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Epitope mapping is the process of identifying the specific peptide sequences on an antigen that elicit an immune response - either by binding to antibodies or MHC molecules. Epitope identification requires a systematic screening of the antigen, which can be difficult when the antigen has multiple conformations or binding domains. Since the development of therapeutics is dependent on having a detailed knowledge of these domains, peptide libraries are used to display multiple short, linear peptide fragments in parallel to deduce specific epitopes. The most common applications for epitope mapping are for T cells and antibodies.
T cell epitopes are components of proteins on antigen-presenting cells that elicit an immune response following T cell recognition and binding. Identification of these epitopes is critical for developing effective immune disease therapeutics. The peptide library is designed such that overlapping segments of the entire antigen are added to each well of a 96-well plate. T cell cultures or purified receptors are then added to the library and binding can be assessed by flow cytometry and other cellular assays. Epitope discovery by this method has been especially useful for developing vaccines for viral diseases and cancer.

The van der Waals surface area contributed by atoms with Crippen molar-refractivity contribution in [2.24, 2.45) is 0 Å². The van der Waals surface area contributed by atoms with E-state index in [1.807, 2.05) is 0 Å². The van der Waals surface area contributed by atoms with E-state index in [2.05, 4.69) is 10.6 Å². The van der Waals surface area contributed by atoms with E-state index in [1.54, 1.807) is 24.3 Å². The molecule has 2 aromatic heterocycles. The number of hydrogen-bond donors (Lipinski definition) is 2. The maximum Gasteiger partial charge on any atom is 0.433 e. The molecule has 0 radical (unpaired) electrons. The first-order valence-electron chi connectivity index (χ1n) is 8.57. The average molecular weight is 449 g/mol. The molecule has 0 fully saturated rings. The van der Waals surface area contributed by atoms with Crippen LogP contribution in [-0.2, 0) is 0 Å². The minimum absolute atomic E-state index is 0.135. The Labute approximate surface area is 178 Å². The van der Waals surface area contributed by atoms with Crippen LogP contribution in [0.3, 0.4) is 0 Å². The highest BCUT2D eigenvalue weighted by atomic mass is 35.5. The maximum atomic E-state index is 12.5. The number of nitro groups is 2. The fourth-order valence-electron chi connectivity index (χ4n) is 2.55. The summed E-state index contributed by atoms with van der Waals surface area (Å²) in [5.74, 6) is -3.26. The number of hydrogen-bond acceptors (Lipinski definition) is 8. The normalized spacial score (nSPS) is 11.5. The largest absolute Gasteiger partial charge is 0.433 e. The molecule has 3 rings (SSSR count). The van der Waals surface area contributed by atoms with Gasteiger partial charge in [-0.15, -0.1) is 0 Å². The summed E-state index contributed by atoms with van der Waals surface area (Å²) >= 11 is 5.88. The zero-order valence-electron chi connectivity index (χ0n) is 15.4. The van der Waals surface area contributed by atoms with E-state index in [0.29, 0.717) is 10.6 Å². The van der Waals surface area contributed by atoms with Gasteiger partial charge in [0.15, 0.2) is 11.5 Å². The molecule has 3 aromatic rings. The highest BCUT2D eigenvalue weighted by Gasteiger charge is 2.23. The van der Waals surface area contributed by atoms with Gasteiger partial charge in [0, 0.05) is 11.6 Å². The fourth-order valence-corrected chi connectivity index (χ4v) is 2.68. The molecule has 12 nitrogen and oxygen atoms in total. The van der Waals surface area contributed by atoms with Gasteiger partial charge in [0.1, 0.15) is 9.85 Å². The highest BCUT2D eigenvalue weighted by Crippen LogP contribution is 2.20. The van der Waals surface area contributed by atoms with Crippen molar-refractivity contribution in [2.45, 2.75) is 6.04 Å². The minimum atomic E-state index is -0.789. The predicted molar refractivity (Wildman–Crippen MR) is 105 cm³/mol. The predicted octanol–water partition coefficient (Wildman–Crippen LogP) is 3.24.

Antibody-epitope mapping provides novel insight into the specific binding interactions between proteins and antibodies. Similar to T cell mapping, antigenic peptides are screened following the addition of specific antibodies. If there is binding, then the peptide can be considered as "immunogenically fit," or capable of being immunogenic and promoting passive immunity. Binding events can be monitored in a variety of quantitative or qualitative methods, one of the most common being via ELISA. This screening technique has been used to identify the most effective monoclonal antibodies to treat multiple disorders and diseases, including muscular dystrophy and Alzheimer's disease.
Nikolaeva et al. Epitope mapping for monoclonal antibodies recognizing tuber necrotic isolates of Potato virus Y. Am J Potato Res. 2012 Apr; 89(2):121-128. Read more
Armistead et al. Antibodies to a Single, Conserved Epitope in Anopheles APN1 Inhibit Universal Transmission of Plasmodium falciparum and Plasmodium vivax Malaria. Infection and Immunity. 2014 Feb; 82(2): 818-829. Read more
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